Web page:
Bob Smith, professor of wood science and forest products and extension specialist, is estimating woody residue production in Virginia and placing that information into GIS format for easy estimation of available resources for energy production. This is a joint research project with the Virginia Department of Forestry, the Virginia Forest Products Association, and the Virginia Department of Mines, Minerals and Energy.

Contact:

Wade Thomason

Wade Thomason, Extension crop specialist and assistant professor in crop and soil environmental sciences, is working with biomass producers to develop sustainable production systems using hulless barley and other grain crops for ethanol production, and distillers’ grains for animal production.

BIOMASS CONVERSION, ETHANOL PRODUCTION

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Foster Agblevor

Foster Agblevor, professor of biological systems engineering, is working on the conversion of agricultural cotton-gin waste into ethanol, conversion of poultry litter, switchgrass, and wood into bio-oils and other products, and the production of bio-oils, electricity, and heat from biomass. He is developing renewable energy technology for rural Virginia while simultaneously solving waste disposal problems in the cotton and poultry industries. He invented a process for “Bioethanol Production from Cotton Gin Waste and Recycled Paper Sludge” (VTIP disclosure 02.126), which is exclusively licensed. The invention solves a problem in converting biomass to ethanol by exploiting the unique properties of the biomass feedstocks and using fermentative microorganisms to produce efficient fermentation with high ethanol yields. Contact Virginia Tech Intellectual Properties Inc. (www.vtip.org) for details. Agblevor’s research sponsors have included the National Science Foundation, Xethanol LLC, and others.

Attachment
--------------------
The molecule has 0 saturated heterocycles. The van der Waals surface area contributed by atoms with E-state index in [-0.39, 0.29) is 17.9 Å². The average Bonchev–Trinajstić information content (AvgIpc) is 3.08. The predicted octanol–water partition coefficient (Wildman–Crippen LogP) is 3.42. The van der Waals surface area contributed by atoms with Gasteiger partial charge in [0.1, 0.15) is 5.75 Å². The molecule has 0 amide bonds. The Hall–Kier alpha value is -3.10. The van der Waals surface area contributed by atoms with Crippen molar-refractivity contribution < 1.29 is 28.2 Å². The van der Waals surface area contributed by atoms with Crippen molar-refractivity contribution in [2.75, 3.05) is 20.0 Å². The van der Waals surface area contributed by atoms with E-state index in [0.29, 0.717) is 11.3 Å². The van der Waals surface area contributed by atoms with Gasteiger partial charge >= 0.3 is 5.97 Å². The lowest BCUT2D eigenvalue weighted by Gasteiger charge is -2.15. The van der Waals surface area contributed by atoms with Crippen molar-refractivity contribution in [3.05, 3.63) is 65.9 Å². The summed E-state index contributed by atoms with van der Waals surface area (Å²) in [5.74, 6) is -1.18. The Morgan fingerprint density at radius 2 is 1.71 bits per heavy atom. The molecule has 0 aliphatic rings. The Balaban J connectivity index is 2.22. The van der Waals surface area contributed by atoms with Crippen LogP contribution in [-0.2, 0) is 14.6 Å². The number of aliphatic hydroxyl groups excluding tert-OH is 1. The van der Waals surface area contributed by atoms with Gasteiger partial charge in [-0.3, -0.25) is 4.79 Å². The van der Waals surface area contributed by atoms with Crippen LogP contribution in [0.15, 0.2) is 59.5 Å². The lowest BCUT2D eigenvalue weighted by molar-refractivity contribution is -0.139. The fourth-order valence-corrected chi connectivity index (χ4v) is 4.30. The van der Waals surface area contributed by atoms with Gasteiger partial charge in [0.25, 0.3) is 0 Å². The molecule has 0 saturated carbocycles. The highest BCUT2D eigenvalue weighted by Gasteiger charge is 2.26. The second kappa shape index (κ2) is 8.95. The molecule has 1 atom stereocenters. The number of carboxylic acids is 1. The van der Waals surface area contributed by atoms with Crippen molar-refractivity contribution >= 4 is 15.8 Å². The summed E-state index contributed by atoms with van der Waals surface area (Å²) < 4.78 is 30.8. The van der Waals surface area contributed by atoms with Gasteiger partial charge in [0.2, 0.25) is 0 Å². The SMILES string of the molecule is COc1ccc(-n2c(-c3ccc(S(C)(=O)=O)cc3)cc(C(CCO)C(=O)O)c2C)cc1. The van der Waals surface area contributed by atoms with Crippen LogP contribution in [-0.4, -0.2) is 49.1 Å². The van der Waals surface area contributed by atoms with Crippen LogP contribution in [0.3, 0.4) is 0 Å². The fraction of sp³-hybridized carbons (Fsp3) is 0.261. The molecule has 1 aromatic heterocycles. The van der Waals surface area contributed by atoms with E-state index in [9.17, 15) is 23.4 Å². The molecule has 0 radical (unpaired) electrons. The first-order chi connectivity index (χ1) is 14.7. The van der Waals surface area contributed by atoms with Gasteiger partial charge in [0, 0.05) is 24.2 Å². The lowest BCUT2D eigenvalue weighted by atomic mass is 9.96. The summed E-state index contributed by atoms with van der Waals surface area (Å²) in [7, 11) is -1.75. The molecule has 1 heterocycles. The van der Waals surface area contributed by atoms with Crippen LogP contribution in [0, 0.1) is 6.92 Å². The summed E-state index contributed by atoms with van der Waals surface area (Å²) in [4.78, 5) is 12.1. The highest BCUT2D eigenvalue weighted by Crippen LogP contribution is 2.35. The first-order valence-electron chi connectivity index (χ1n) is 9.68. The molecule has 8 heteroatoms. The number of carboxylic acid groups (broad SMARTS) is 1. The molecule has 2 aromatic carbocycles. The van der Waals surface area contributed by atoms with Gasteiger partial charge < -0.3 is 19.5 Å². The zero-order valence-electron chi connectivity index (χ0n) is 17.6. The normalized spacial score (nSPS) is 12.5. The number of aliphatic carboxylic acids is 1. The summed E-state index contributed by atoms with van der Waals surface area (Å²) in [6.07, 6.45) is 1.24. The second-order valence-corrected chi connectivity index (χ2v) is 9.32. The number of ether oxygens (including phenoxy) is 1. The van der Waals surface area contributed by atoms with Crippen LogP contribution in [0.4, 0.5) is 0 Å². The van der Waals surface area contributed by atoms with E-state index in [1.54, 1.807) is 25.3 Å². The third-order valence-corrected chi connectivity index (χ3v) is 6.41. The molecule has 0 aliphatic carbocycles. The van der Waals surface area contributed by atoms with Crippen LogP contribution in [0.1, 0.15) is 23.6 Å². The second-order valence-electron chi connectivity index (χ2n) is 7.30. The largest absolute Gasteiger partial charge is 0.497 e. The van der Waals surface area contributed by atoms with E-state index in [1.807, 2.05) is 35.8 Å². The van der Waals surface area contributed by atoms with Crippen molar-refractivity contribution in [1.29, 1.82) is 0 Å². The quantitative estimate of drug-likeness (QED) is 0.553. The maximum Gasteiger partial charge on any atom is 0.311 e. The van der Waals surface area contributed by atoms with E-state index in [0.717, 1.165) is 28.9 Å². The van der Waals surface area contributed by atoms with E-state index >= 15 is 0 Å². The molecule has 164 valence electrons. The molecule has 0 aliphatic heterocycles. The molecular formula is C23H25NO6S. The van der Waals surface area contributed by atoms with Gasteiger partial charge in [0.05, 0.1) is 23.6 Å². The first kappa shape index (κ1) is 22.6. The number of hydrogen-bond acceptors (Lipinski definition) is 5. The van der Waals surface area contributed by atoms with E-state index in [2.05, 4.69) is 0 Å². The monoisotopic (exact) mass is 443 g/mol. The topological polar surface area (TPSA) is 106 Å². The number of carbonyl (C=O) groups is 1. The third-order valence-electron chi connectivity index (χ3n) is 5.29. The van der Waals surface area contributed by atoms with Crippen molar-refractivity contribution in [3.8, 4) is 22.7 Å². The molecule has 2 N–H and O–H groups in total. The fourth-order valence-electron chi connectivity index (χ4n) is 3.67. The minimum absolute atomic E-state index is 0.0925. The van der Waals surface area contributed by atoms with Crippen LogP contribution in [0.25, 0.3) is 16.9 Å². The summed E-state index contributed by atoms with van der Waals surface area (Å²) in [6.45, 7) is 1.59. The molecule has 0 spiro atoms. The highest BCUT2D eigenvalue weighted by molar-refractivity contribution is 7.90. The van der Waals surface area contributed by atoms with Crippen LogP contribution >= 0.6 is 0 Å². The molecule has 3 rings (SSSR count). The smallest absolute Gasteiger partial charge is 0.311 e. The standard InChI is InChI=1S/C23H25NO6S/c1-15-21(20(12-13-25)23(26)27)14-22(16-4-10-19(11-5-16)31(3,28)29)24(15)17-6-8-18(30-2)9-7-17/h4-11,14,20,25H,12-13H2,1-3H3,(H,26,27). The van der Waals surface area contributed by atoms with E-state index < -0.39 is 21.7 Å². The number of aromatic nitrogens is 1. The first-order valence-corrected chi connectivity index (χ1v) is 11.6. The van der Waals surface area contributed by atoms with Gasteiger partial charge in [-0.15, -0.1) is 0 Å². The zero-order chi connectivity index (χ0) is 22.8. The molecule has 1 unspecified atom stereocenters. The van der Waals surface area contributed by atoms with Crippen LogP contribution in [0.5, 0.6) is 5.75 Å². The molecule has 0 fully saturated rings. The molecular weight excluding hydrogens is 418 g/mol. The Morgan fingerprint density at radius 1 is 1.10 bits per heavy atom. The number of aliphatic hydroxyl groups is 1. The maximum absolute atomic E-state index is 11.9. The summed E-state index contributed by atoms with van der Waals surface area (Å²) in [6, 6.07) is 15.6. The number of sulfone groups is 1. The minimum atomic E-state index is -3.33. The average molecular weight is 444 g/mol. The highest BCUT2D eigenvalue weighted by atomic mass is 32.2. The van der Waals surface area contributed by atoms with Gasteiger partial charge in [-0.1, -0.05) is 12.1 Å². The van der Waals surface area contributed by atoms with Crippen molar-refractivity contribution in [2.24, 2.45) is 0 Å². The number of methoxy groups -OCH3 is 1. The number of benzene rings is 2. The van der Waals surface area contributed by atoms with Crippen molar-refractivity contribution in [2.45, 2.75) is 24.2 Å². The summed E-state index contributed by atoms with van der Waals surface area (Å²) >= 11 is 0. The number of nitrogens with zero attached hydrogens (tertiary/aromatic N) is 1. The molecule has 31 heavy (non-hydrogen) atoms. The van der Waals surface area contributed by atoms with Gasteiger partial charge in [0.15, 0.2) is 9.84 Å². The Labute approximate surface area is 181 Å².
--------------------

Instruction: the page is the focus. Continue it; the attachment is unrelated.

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Jiann-Shin Chen

Jiann-Shin Chen, professor of biochemistry, is conducting molecular analyses of bacterial genes and enzymes for the production of useful chemicals. In particular, his research focuses on the characterization of enzymes and genes for the production of acetone, butanol, and isopropanol by anaerobic bacteria. Anaerobic bacteria live in places without air. In the absence of oxygen gas, anaerobic bacteria do not digest organic materials all the way to carbon dioxide. Instead, they produce large amounts of energy-rich end products like alcohols and hydrogen gas. Butanol and isopropanol are valuable solvents and automobile fuels that can be produced from biomass by several anaerobic bacteria. Research on butanol-producing bacteria is aimed at lengthening the period of production during each cycle of fermentation. Butanol is superior to ethanol as an automobile fuel because of its higher energy content and lower tendency to absorb moisture. Biobutanol is butanol produced by bacterial fermentation and is scheduled to be marketed by a leading oil company for automobile use in 2007. His research is funded by the U.S. Department of Energy.

Contact:

Carl Griffey